The union of punitive damages and class actions can be aptly described with Samuel Johnson’s famous quotation regarding marriage: “The triumph of hope over experience.” By most conventional wisdom, there is little future for plaintiffs or defendants who desire to resolve punitive damages claims globally using the procedural vehicle of a class action. From a conceptual perspective, however, there are circumstances under which the union could function. This Article explores those possibilities, not in the spirit of normative support, but in the spirit of exploring theories that may have some prospective vitality. Notwithstanding the chilly reception that punitive damages class actions have received from appellate courts, there are several approaches at the micro and macro levels of analysis suggesting that “hope” is still persistent. By disaggregating the United States Supreme Court punitive damages jurisprudence, it is possible to identify a limited number of factual scenarios where a class action for punitive damages could be successful. These micro-level observations can constitute a road map for navigating the current seemingly insurmountable barriers that have severely limited the use of class actions in punitive damages claims. At the macro level, there are two observations that could lead to a revision of punitive damages class actions: the seemingly undaunted, pragmatic desire on the part of trial judges to resolve similar cases collectively, and the powerful support for an economic vision of punitive damages that leads inevitably to a global, rather than individual, procedural approach.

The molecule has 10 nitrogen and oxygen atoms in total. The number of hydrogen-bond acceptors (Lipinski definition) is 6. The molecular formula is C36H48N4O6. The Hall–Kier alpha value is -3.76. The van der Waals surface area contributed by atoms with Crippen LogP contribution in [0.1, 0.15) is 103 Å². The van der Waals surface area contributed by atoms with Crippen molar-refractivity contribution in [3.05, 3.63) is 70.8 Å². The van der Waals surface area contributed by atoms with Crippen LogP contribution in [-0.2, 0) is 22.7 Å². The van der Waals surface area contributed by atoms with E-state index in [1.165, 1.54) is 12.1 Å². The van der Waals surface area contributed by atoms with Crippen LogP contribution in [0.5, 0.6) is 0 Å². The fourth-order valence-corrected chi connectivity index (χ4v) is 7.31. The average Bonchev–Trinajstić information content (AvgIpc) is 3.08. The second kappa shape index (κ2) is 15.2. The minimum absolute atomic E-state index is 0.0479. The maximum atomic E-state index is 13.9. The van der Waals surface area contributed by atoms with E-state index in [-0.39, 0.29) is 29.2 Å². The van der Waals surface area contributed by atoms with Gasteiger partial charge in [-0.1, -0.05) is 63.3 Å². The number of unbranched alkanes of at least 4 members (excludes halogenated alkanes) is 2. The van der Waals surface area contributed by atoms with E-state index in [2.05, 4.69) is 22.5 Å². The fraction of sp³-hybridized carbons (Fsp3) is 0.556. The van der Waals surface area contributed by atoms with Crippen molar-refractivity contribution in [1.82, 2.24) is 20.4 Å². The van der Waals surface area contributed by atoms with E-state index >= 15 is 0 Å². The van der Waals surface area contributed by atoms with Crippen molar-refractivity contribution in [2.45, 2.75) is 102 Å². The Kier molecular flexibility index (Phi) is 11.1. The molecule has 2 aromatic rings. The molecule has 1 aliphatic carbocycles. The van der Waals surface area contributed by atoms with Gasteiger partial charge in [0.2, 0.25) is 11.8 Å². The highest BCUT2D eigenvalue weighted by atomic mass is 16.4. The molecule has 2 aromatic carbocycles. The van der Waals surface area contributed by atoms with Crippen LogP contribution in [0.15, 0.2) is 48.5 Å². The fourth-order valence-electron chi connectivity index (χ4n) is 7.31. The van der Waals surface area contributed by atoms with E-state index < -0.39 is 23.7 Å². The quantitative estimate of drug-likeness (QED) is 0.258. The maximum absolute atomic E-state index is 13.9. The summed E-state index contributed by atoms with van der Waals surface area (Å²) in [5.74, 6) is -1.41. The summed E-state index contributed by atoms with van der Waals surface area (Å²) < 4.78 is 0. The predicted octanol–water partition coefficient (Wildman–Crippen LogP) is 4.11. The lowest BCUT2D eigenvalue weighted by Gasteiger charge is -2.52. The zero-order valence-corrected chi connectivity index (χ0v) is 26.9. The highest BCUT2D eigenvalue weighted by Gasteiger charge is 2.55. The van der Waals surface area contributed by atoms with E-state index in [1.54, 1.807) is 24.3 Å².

Francis McGovern, Punitive Damages and Class Actions, 70 Louisiana Law Review 435-462 (2010)
Library of Congress Subject Headings
Class actions (Civil procedure), Exemplary damages